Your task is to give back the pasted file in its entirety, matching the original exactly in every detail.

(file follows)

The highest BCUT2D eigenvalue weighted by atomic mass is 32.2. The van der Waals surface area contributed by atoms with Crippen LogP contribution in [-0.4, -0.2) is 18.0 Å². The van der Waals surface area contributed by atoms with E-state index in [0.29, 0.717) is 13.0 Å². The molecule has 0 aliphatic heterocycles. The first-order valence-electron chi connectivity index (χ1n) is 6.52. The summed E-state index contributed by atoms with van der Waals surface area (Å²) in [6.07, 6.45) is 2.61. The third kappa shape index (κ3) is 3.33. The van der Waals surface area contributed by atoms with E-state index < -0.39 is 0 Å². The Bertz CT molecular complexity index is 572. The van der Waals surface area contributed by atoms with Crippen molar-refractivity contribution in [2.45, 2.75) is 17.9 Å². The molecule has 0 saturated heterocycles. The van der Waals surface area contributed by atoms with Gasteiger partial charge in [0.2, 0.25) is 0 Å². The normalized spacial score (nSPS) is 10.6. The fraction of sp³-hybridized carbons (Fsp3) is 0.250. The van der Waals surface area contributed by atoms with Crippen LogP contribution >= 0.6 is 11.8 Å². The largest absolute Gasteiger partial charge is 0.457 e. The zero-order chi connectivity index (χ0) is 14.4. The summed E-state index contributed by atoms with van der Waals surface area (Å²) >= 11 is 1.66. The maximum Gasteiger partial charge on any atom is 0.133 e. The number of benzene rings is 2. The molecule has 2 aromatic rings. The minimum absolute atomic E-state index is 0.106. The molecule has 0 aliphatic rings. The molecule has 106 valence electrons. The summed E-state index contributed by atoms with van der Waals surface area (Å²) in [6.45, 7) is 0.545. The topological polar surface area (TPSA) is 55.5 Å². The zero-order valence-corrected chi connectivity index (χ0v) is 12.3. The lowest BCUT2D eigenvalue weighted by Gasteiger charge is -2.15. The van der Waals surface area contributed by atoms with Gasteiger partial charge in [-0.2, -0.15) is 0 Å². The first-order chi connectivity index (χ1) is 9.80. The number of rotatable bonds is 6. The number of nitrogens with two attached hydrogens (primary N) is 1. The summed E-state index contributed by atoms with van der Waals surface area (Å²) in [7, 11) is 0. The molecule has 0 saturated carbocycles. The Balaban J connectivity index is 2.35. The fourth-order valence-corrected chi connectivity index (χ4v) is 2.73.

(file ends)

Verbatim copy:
The highest BCUT2D eigenvalue weighted by atomic mass is 32.2. The van der Waals surface area contributed by atoms with Crippen LogP contribution in [-0.4, -0.2) is 18.0 Å². The van der Waals surface area contributed by atoms with E-state index in [0.29, 0.717) is 13.0 Å². The molecule has 0 aliphatic heterocycles. The first-order valence-electron chi connectivity index (χ1n) is 6.52. The summed E-state index contributed by atoms with van der Waals surface area (Å²) in [6.07, 6.45) is 2.61. The third kappa shape index (κ3) is 3.33. The van der Waals surface area contributed by atoms with E-state index < -0.39 is 0 Å². The Bertz CT molecular complexity index is 572. The van der Waals surface area contributed by atoms with Crippen molar-refractivity contribution in [2.45, 2.75) is 17.9 Å². The molecule has 0 saturated heterocycles. The van der Waals surface area contributed by atoms with Gasteiger partial charge in [0.2, 0.25) is 0 Å². The normalized spacial score (nSPS) is 10.6. The fraction of sp³-hybridized carbons (Fsp3) is 0.250. The van der Waals surface area contributed by atoms with Crippen LogP contribution >= 0.6 is 11.8 Å². The largest absolute Gasteiger partial charge is 0.457 e. The zero-order chi connectivity index (χ0) is 14.4. The summed E-state index contributed by atoms with van der Waals surface area (Å²) >= 11 is 1.66. The maximum Gasteiger partial charge on any atom is 0.133 e. The number of benzene rings is 2. The molecule has 2 aromatic rings. The minimum absolute atomic E-state index is 0.106. The molecule has 0 aliphatic rings. The molecule has 106 valence electrons. The summed E-state index contributed by atoms with van der Waals surface area (Å²) in [6.45, 7) is 0.545. The topological polar surface area (TPSA) is 55.5 Å². The zero-order valence-corrected chi connectivity index (χ0v) is 12.3. The lowest BCUT2D eigenvalue weighted by Gasteiger charge is -2.15. The van der Waals surface area contributed by atoms with Gasteiger partial charge in [-0.2, -0.15) is 0 Å². The first-order chi connectivity index (χ1) is 9.80. The number of rotatable bonds is 6. The number of nitrogens with two attached hydrogens (primary N) is 1. The summed E-state index contributed by atoms with van der Waals surface area (Å²) in [7, 11) is 0. The molecule has 0 saturated carbocycles. The Balaban J connectivity index is 2.35. The fourth-order valence-corrected chi connectivity index (χ4v) is 2.73.